Research shows the MIND diet may help prevent Alzheimer’s

Here’s what to eat what to avoid eating to protect against cognitive decline and dementia.

Do you know of a loved one with Alzheimer’s disease? More than 5 million Americans are living with Alzheimer’s, which is the sixth leading cause of death in the U.S., according to the World Health Organization.

Up to 50 percent of all men and women over 80 years of age will develop Alzheimer’s disease; one in nine adults over 65. We spend more than $100 billion in health care costs in the U.S. to treat Alzheimer’s disease in the primary care setting alone.

A study done at Rush University Medical Center in Chicago published March 19, 2017, in Alzheimer’s & Dementia: The Journal of the Alzheimer’s Association showed that a specific eating pattern showed promise in lowering the risk of Alzheimer’s disease by an estimated 35 to 53 percent.

The study compared the DASH diet (Dietary Approaches to Stop Hypertension) and the Mediterranean diet to a new collection of foods that showed strong links by previous research to protect against cognitive decline and dementia. The new eating pattern, named The MIND Diet (Mediterranean-DASH Intervention for Neurodegenerative Delay), puts emphasis on brain-protective foods and avoiding foods that are thought to harm brain health. This is the first study to relate the MIND diet to Alzheimer’s disease.

The good news is that this easy-to-follow eating pattern not only may help to prevent this disease, it also helps prevent high blood pressure, heart disease and stroke. There are many lifestyle, behavioral, environmental and genetic factors that play a role in who gets Alzheimer’s.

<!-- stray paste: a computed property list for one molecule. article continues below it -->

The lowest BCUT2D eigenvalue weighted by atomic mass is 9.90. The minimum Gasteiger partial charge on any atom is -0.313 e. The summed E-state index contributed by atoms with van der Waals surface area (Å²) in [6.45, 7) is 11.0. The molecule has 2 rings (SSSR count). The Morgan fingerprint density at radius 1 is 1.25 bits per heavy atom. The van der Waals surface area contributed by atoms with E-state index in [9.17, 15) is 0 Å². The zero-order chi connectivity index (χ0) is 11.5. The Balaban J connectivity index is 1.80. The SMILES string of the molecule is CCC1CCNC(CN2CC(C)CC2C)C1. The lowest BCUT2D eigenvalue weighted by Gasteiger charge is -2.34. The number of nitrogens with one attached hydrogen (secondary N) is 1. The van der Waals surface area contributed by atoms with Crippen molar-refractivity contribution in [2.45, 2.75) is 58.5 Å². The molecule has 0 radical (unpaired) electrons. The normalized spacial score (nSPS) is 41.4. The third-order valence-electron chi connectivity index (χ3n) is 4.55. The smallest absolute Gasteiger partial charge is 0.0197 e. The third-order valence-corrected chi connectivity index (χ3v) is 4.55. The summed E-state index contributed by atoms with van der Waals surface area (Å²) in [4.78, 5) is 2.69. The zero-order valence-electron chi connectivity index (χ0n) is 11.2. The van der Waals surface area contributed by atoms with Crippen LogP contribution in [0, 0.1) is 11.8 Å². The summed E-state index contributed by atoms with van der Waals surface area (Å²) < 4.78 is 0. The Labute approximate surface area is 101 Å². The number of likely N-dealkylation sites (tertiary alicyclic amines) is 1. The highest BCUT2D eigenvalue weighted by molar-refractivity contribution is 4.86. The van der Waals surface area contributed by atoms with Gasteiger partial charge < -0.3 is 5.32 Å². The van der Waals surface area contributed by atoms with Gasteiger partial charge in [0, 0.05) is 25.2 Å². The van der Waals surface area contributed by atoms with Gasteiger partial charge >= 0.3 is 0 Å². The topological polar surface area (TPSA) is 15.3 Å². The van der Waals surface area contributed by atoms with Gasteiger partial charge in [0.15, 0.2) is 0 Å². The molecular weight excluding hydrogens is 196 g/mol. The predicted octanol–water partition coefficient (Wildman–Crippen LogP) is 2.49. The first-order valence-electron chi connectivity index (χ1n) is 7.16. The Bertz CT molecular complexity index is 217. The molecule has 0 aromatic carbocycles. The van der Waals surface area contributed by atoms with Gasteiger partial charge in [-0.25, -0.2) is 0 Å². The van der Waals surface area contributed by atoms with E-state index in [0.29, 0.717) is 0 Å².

The disease takes a devastating toll on cognitive function. Symptoms include memory loss, as well as a decline in language skills, reasoning, attention and visual perception.

Now we know that what we eat may also play a significant role in who gets the disease and who doesn’t.

The MIND diet reflects nutrients shown to slow cognitive decline, lower risk of Alzheimer’s, decrease amyloid (a plaque that is a distinguishing marker of Alzheimer’s) in the brain or neuron loss in animal studies and a decrease in inflammation. The study results implied that people who follow this pattern of eating earlier in life and who practice it consistently over the years gain the most protective benefit from it.

You eat these 10 food groups:

Green leafy vegetables (like spinach and salad greens): At least six servings a week

Other vegetables: At least one a day

Nuts: Five servings a week

Berries: Two or more servings a week

Beans: At least three servings a week

Whole grains: Three or more servings a day

Fish: Once a week

Poultry (like chicken or turkey): Two times a week

Olive oil: Use it as your main cooking oil.

Wine: One glass a day

And avoid these five food groups:

Red meat: Less than four servings a week

Butter and margarine: Less than a tablespoon daily

Cheese: Less than one serving a week

Pastries and sweets: Less than five servings a week

Fried or fast food: Less than one serving a week

This is for information only and not intended as personal medical advice.

Good nutrition, no matter what the age, helps us to prevent, delay and manage many chronic diseases and improve overall health and well-being.

Kim Larson is a registered dietitian nutritionist, certified health and wellness coach and founder of Total Health. Visit www.totalhealthrd.com or www.facebook.com/totalhealthnutrition for more. Follow her on Twitter @healthrd.

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